Monday, 31 January 2011
My brain's 'faulty' according to scientists who report they have pinpointed a source of nicotine craving in the brain.
The 'fault' leads to an uncontrollable desire to smoke says lead researcher Dr Christie Fowler, from the Scripps Research Institute in Jupiter, Florida, US. "If the pathway isn't functioning properly, you simply take more," she says.
According to Dr Fowler, it's all to do with genetic variation in the alpha5 nicotinic receptor subunit.
The Scripps Research Institute funding:
The Institute's $360 million operating budget includes federal funding, financial incentives from the State of Florida, licensing fees and investment income, grants from health-related research and support organizations, and gifts from private foundations, corporations, and individuals.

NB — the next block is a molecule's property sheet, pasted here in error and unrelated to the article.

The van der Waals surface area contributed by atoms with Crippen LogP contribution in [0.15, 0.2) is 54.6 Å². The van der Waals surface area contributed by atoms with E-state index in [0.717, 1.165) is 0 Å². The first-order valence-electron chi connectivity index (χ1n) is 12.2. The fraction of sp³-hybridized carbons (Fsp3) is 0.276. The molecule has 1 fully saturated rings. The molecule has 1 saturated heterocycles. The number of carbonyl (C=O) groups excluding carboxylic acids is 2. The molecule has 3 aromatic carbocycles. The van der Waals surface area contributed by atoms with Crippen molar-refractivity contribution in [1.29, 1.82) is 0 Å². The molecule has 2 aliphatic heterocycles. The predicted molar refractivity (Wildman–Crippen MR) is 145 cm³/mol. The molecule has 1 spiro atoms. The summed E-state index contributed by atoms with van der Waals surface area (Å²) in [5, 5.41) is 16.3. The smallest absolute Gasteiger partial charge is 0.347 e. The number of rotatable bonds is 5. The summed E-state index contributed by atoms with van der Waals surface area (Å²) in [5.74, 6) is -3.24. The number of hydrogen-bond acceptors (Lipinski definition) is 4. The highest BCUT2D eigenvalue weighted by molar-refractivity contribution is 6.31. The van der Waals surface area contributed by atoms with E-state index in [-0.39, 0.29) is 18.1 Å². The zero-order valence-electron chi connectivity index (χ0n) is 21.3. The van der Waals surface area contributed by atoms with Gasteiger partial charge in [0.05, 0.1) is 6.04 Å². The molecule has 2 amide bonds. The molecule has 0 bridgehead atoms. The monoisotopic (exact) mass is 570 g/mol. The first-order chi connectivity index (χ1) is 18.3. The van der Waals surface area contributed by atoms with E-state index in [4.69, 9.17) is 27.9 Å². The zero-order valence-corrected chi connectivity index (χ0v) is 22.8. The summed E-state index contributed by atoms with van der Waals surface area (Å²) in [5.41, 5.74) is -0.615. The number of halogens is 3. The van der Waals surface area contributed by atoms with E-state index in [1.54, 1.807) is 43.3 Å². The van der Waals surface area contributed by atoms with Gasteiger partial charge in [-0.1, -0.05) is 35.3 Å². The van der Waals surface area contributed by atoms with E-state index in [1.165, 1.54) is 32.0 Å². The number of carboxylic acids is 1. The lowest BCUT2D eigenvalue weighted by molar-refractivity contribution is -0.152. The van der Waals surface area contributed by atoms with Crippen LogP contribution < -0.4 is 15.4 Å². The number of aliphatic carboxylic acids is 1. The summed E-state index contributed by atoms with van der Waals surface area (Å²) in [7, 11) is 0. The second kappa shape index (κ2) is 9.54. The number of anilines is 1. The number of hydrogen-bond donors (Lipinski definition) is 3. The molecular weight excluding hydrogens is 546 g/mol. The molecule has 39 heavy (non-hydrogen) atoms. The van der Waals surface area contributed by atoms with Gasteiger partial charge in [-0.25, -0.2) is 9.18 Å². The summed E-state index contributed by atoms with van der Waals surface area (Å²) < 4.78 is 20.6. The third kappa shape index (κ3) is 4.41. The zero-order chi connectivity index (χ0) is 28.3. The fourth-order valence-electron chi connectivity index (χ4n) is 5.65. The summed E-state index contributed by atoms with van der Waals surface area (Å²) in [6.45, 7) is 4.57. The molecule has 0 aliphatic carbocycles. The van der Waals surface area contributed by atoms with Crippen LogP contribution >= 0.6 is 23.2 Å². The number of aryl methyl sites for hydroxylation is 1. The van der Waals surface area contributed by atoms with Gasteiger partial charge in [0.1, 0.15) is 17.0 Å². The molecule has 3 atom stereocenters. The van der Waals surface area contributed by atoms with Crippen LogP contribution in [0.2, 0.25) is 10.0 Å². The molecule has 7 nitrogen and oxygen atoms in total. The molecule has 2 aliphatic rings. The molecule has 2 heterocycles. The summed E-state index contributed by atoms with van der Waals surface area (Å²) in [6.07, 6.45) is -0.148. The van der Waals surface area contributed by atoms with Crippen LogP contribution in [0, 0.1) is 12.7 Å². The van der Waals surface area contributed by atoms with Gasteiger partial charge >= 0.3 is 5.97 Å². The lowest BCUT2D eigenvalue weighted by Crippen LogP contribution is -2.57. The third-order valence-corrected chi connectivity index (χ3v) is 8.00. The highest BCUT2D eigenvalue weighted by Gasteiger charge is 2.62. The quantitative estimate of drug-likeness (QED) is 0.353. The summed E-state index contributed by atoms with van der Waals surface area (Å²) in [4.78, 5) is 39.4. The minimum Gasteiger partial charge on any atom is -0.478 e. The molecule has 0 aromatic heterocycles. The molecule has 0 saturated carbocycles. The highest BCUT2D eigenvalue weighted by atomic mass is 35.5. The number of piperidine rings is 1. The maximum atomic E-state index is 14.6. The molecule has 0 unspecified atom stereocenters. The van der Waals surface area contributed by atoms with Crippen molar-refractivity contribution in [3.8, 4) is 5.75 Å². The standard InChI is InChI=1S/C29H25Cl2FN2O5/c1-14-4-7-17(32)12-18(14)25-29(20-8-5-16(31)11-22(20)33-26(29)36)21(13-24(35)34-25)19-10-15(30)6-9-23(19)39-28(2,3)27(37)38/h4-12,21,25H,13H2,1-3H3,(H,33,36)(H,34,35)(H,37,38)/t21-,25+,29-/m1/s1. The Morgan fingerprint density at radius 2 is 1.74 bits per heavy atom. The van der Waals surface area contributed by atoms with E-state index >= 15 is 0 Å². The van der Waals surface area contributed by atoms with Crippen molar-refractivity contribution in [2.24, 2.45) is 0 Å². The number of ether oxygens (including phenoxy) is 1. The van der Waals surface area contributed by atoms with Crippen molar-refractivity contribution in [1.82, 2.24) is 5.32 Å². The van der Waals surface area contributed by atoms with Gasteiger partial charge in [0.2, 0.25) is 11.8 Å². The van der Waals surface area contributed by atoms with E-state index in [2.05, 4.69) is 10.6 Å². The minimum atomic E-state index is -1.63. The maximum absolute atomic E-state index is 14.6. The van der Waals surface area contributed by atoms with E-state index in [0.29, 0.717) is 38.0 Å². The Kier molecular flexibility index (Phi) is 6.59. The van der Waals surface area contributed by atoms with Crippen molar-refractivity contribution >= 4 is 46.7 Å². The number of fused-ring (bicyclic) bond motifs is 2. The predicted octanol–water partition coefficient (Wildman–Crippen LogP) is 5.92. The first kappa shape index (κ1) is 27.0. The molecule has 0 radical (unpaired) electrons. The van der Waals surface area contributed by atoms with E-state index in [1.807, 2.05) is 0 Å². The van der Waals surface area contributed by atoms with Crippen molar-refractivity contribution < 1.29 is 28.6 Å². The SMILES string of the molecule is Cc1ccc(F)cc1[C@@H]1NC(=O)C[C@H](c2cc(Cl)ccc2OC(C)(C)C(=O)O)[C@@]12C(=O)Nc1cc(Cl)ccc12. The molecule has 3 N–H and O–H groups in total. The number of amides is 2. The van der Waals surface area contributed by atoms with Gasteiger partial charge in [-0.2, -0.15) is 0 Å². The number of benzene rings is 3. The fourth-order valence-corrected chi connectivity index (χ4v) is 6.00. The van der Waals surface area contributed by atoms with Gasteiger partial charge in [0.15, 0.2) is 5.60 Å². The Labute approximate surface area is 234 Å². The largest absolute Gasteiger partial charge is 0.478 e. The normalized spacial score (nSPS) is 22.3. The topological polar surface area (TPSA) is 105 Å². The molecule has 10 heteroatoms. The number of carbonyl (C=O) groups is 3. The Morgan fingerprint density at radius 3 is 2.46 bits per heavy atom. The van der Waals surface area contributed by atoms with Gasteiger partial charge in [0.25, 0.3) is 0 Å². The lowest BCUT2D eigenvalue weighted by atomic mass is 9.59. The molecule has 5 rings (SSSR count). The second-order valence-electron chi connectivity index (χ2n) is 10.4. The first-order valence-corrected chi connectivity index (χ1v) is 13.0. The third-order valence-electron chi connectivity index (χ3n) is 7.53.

According to this report the research, which has only been undertaken on mice, is now to receive funding from the National Institute of Drug Abuse. No mention of Big Pharma being involved but I suspect it is as the NIDA wants a new category of drugs to combat nicotine addiction.
I wonder if there's a subunit in the brain for food addiction. Discovering that could solve the west's obesity problem. But I doubt if that's high on the list of priorities as there's too much money still to be made from the diet gravy train (excuse pun).
Actually, I feel rather less of a second-rate citizen because of this research. I can now explain to friends my desire to smoke is because of a 'fault' in my brain. Nobody could fail to be sympathetic could they?